Then when readers get to “Public records indicate Abdou, 54, lives at that address” they know who Abdou is.

Even with that, readers must assume that Randa Abdou is Samir’s wife as she is not identified as such anywhere in the story.

The paragraph following the on saying that Abdou lives at the Los Angeles apartment with Chris Abdou, comes this:

“Back on Kansas Avenue, neighbors milled around snapped pictures of the burned home with their phones and recounted the shocking tragedy that rocked this tree-lined neighborhood.”

Kansas Avenue? What’s on Kansas Avenue? The house John Zawahri and his father, Samir, lived in was on Yorkshire Avenue. To this point, the story has made no mention of Kansas Avenue, so how does that street fit into this story?

Again, it isn’t until much later in the story that readers are enlightened.

“[A Yorkshire Avenue house neighbor] also saw the shooter commandeer a car and speed off west on Kansas Avenue away from the intersection of Kansas and Yorkshire avenues where Friday’s carnage began.”

Commandeered a car? A car parked on the street? A passing by? Did Zawahri kick the driver out? Get in the passenger seat and force the driver at gunpoint to take him where he wanted to go?

That sentence is preceded with the revelation that the neighbor, Tim O’Rourke, “watched the shooter fire on Debra Fine, a 50-year-old woman injured in the shooting rampage.”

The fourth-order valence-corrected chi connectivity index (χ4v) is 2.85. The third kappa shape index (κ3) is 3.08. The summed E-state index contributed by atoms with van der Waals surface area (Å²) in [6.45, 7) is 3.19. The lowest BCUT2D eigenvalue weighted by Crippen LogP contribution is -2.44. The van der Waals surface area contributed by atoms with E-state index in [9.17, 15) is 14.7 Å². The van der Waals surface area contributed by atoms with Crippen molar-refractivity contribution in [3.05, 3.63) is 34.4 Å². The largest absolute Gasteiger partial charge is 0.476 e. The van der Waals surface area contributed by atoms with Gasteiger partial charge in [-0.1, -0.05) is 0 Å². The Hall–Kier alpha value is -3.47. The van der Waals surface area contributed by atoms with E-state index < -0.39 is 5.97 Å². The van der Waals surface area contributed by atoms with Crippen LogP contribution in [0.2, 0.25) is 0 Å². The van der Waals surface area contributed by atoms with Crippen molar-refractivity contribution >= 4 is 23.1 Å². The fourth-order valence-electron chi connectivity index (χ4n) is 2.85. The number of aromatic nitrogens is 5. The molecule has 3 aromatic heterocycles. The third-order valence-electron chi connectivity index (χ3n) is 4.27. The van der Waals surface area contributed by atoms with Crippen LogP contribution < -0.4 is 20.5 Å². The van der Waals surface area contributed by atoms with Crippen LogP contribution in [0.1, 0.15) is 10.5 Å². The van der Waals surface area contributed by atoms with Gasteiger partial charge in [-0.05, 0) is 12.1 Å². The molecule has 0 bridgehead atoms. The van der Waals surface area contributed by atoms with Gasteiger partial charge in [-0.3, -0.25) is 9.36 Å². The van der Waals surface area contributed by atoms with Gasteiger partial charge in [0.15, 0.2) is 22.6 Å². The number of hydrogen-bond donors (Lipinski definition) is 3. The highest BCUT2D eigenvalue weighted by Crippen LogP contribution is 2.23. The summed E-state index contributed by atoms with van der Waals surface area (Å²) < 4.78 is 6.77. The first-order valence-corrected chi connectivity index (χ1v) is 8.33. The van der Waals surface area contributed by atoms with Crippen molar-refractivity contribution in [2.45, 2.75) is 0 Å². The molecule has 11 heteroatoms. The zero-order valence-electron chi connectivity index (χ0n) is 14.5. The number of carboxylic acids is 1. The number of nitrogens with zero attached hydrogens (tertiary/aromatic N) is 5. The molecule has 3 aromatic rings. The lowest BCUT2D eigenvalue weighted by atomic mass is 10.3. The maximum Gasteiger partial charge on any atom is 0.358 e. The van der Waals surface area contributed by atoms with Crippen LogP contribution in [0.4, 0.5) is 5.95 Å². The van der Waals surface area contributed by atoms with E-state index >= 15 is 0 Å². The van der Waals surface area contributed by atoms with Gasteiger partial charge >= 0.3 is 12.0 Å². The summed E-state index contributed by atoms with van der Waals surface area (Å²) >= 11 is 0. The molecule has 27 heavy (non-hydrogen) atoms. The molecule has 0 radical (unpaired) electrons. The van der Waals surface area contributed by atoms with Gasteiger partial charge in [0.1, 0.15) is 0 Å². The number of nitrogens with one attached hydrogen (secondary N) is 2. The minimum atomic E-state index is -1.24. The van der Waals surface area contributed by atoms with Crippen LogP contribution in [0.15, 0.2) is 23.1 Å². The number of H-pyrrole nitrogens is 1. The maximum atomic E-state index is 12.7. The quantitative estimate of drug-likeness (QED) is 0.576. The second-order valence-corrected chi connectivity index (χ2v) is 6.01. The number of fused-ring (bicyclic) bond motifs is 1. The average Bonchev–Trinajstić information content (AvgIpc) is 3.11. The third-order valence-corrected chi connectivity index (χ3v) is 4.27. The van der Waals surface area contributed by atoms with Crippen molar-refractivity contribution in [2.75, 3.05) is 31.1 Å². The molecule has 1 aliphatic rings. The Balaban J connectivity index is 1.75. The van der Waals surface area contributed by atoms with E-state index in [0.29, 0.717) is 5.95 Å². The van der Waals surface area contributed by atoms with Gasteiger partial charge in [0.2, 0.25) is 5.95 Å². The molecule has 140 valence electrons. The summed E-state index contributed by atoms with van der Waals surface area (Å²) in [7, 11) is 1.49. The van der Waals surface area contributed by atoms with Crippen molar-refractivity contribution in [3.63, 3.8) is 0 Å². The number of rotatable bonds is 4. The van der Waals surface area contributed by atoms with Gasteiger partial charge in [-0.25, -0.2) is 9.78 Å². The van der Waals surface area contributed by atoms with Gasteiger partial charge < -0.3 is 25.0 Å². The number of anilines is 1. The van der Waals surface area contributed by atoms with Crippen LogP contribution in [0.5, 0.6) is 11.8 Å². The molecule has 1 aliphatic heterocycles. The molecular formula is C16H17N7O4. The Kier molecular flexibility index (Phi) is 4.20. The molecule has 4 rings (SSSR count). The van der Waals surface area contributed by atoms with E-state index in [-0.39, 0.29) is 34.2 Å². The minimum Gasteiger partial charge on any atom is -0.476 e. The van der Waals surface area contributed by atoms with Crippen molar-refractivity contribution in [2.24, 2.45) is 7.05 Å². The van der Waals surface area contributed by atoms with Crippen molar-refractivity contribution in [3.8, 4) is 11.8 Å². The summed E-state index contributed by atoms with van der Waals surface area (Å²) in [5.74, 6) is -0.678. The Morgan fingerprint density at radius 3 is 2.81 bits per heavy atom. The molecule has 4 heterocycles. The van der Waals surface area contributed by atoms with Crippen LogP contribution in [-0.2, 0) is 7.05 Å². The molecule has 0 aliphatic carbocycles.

Where was Debra Fine? Standing or walking on the street? In the yard or doorway of a house on the street? Driving by in a car? In the car John Zawahri commandeered? Did he push her out and shoot her before “speeding off”?

More nit-picky is use of the wrong word in the first paragraph in which the Santa Monica police chief is quoted as saying the shooting suspect was a “cowardly murder.” The news report should have said ‘murderer’ not ‘murder’. (‘Oh, well, you know what we meant’ doesn’t cut it in my book.)

If I had trouble wading through this story, I can image how confused readers who never made a living trying to ensure that news reports made sense must have been.

Perhaps I take issue with such sloppy journalism because I had a foot in two different camps at one time or another. One camp was the world of journalism, which is charged with providing clear, accurate and objectively reported news stories to the public. The other camp was the judicial, which relied on — and at times was at the mercy of — clear, accurate and objectively reported news stories to the public.

If ‘you know what we meant’ doesn’t cut it in my book, it most certainly doesn’t for those who have both feet in the legal world. Accuracy, word choice and meaning is paramount in the law and play a major part in how judges and lawyers do their jobs.

So am saying I’ve never made mistakes? Not at all. And chagrined as I feel when I learn that I have erred, I do hope to learn from it. Likewise, so can the news media learn from their less than excellent work, should they recognize or acknowledge that sometimes theirs isn’t.